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The accuracy of self-reported penicillin allergies in adults

Three Part Question

In what percent of [adult patients] who [self-report a penicillin allergy] have a [true allergy]?

Clinical Scenario

A 30-year-old male presents to the emergency department with cough, fever, and an infiltrate on chest x-ray. He is subsequently diagnosed with community-acquired pneumonia. You would typically prescribe him amoxicillin-clavulin as an outpatient but he is reporting a vague history of penicillin allergy. You wonder whether this is a true allergy.

Search Strategy

Medline was searched via the OVID interface (OVID Medline Epub Ahead of Print, In-Process & Other Non-Indexed Citations, Ovid MEDLINE(R) Daily and Ovid MEDLINE(R) 1946 to Present).

[({exp penicillins OR} OR {exp amoxicillin-potassium clavulanate combination OR exp amoxicillin OR} OR exp clavulanic acid OR amoxicillin} OR {amox} OR {amox} OR {} OR {} OR {piperacillin, tazobactam drug combination OR exp piperacillin OR} OR {} OR {} OR {exp cloxacillin OR} OR {exp dicloxacillin or} OR {exp floxacillin OR} OR {exp amdinocillin OR} OR {exp amdinocillin pivoxil OR amdinocillin} OR {exp beta-lactams OR}) AND ({exp self report or self} OR {}) AND ({exp hypersensitivity OR} OR exp hypersensitivity, immediate OR exp drug hypersensitivity syndrome OR exp hypersensitivity OR exp drug hypersensitivity OR exp hypersensitivity, delayed OR} OR {exp drug eruptions OR “exp drug-related side effects and adverse reactions” OR exp adverse drug reaction reporting systems OR drug} OR {exp drug eruptions OR drug} OR {exp anaphylaxis OR} OR {exp “drug-related side effects and adverse reactions”})]

Search Outcome

All relevant publications were reviewed. A total of 69 papers were found, of which 53 were irrelevant, 4 contained insufficient data for inclusion, 7 included pediatric patient data indistinguishable from the adult population, and 1 could not be located in the database. The remaining 4 papers are shown below.

Relevant Paper(s)

Author, date and country Patient group Study type (level of evidence) Outcomes Key results Study Weaknesses
Fooland F et al.
49 inpatients met the inclusion criteria, provided verbal consent, and underwent skin testing and/or oral challenge. Screening occurred on weekdays from Sept. 2017 to Jan. 2018.Prospective, observational, single-centre clinical trialAllergic reaction after PST (SPT and IDT) and oral challenge46/49 (94%) of those who underwent PST were negative on PST and oral challenge. 1/49 (2%) tested negative on PST but developed a delayed maculopapular rash cutaneous reaction approximately 3 hours after the oral challenge. 2/49 (4%) were indeterminate after PST (due to negative histamine control responses). There were no documented reactions due to use of beta-lactams after a negative result on PST and oral challenge.Screening only performed during weekdays. Cancer patients – possible alteration in a patient’s immune response. Single-centred. Small sample size. Only studied patients with likely IgE-mediated reactions, and low risk for reaction (excluded likely anaphylaxis).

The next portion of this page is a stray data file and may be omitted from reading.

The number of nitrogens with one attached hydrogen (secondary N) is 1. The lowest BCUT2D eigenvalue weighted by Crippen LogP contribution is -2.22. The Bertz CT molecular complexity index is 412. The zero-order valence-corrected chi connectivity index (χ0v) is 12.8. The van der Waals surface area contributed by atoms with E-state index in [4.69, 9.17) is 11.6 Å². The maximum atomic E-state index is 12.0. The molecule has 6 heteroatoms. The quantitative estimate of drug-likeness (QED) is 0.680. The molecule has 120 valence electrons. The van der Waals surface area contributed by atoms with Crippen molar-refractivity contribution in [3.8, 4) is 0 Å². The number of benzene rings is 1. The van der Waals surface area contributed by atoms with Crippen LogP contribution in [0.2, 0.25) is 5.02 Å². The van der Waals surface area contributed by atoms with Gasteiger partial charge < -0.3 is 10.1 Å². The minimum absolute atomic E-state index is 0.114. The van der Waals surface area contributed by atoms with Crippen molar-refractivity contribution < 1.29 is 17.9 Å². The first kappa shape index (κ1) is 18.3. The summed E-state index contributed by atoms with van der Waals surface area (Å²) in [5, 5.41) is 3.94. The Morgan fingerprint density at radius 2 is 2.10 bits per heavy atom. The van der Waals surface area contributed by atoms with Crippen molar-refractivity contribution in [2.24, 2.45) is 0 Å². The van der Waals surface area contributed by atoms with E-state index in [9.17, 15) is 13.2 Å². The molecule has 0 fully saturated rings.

Jones BM & Bland CM
46 inpatients enrolled from July 2014 to March 2015; 10 excluded as they did not undergo the entire PST.Prospective, observational, single-centredAllergic reaction after PST (SPT and IDT), with optional oral challenge36/36 (100%) patients had a negative reaction to PST. 0/27(0%) patients transitioned to a beta-lactam had a documented reaction after administration (unclear if penicillin or cephalosporin).Potential conflict of interest (authors received honoraria and grant funding from manufacturer). Single-centred. Small sample size. Only studied patients with likely IgE-mediated reactions, and low risk for reaction (excluded likely anaphylaxis).
Marwood et al.
103 patients (19 to 69 years of age) met eligibility criteria and consented to testing, and 100 patient underwent testing (2011 to 2016).Prospective, observational, single-centredAllergic reaction after PST (SPT and IDT) and oral graded challenge81/100 (81%) tolerated penicillins without evidence of allergy. 19/100 (19%) had true allergy. 17/100 (17%) had evidence of IgE hypersensitivity. 2/100 (2%) had delayed rash, likely caused by non-IgE-mediated mechanism.9-day DPT protocol is problematic for compliance. Enrolment of 103/25,000 potential participants may suggest a risk of selections bias (significant motivation for the patient to partake in this study). Single-centred. Small sample size. Only studied patients with likely IgE-mediated reactions, and low risk for reaction (excluded likely anaphylaxis).
Raja AS et al.
150 ED patients (mean age 42 years) with a self-reported penicillin allergy.Prospective, observational, single-centredAllergic reaction after PST (SPT and IDT)The false-positive rate for self-reported penicillin allergy was 137/150 (91.3%; 95% CI 85.3% to 95.1%).Convenience sample so potential to miss important patients. Single-centred. Small sample size. Only studied patients with likely IgE-mediated reactions, and low risk for reaction (excluded likely anaphylaxis).